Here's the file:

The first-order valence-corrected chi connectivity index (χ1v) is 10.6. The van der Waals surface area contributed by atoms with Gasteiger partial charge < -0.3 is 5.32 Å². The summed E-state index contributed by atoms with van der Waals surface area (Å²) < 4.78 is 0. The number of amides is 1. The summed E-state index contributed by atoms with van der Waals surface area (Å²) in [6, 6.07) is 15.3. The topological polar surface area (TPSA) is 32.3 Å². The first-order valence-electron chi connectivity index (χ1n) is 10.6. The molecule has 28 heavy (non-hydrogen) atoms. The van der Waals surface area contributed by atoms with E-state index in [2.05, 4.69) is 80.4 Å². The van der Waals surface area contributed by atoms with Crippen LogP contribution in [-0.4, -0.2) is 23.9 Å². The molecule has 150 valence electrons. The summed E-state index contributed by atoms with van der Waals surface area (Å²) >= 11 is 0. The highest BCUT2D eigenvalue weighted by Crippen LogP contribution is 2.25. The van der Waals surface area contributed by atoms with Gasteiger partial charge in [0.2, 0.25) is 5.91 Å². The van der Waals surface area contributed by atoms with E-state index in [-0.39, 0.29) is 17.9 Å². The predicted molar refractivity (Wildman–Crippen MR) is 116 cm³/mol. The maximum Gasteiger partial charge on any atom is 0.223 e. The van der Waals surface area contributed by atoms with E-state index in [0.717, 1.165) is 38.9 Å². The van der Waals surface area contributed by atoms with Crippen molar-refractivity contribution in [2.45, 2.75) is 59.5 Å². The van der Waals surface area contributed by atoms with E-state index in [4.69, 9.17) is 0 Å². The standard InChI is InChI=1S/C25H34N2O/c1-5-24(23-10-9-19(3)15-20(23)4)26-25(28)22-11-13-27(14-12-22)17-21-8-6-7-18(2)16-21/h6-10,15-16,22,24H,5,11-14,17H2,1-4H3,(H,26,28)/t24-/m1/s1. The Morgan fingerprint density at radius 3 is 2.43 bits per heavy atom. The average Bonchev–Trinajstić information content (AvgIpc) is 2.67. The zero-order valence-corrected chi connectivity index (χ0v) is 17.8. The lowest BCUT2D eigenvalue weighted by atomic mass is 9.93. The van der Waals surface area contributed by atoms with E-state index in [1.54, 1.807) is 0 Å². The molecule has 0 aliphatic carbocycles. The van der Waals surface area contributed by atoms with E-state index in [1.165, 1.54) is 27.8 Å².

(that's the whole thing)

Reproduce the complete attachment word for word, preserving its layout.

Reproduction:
The first-order valence-corrected chi connectivity index (χ1v) is 10.6. The van der Waals surface area contributed by atoms with Gasteiger partial charge < -0.3 is 5.32 Å². The summed E-state index contributed by atoms with van der Waals surface area (Å²) < 4.78 is 0. The number of amides is 1. The summed E-state index contributed by atoms with van der Waals surface area (Å²) in [6, 6.07) is 15.3. The topological polar surface area (TPSA) is 32.3 Å². The first-order valence-electron chi connectivity index (χ1n) is 10.6. The molecule has 28 heavy (non-hydrogen) atoms. The van der Waals surface area contributed by atoms with E-state index in [2.05, 4.69) is 80.4 Å². The van der Waals surface area contributed by atoms with Crippen LogP contribution in [-0.4, -0.2) is 23.9 Å². The molecule has 150 valence electrons. The summed E-state index contributed by atoms with van der Waals surface area (Å²) >= 11 is 0. The highest BCUT2D eigenvalue weighted by Crippen LogP contribution is 2.25. The van der Waals surface area contributed by atoms with Gasteiger partial charge in [0.2, 0.25) is 5.91 Å². The van der Waals surface area contributed by atoms with E-state index in [-0.39, 0.29) is 17.9 Å². The predicted molar refractivity (Wildman–Crippen MR) is 116 cm³/mol. The maximum Gasteiger partial charge on any atom is 0.223 e. The van der Waals surface area contributed by atoms with E-state index in [0.717, 1.165) is 38.9 Å². The van der Waals surface area contributed by atoms with Crippen molar-refractivity contribution in [2.45, 2.75) is 59.5 Å². The van der Waals surface area contributed by atoms with E-state index in [4.69, 9.17) is 0 Å². The standard InChI is InChI=1S/C25H34N2O/c1-5-24(23-10-9-19(3)15-20(23)4)26-25(28)22-11-13-27(14-12-22)17-21-8-6-7-18(2)16-21/h6-10,15-16,22,24H,5,11-14,17H2,1-4H3,(H,26,28)/t24-/m1/s1. The Morgan fingerprint density at radius 3 is 2.43 bits per heavy atom. The average Bonchev–Trinajstić information content (AvgIpc) is 2.67. The zero-order valence-corrected chi connectivity index (χ0v) is 17.8. The lowest BCUT2D eigenvalue weighted by atomic mass is 9.93. The van der Waals surface area contributed by atoms with E-state index in [1.54, 1.807) is 0 Å². The molecule has 0 aliphatic carbocycles. The van der Waals surface area contributed by atoms with E-state index in [1.165, 1.54) is 27.8 Å².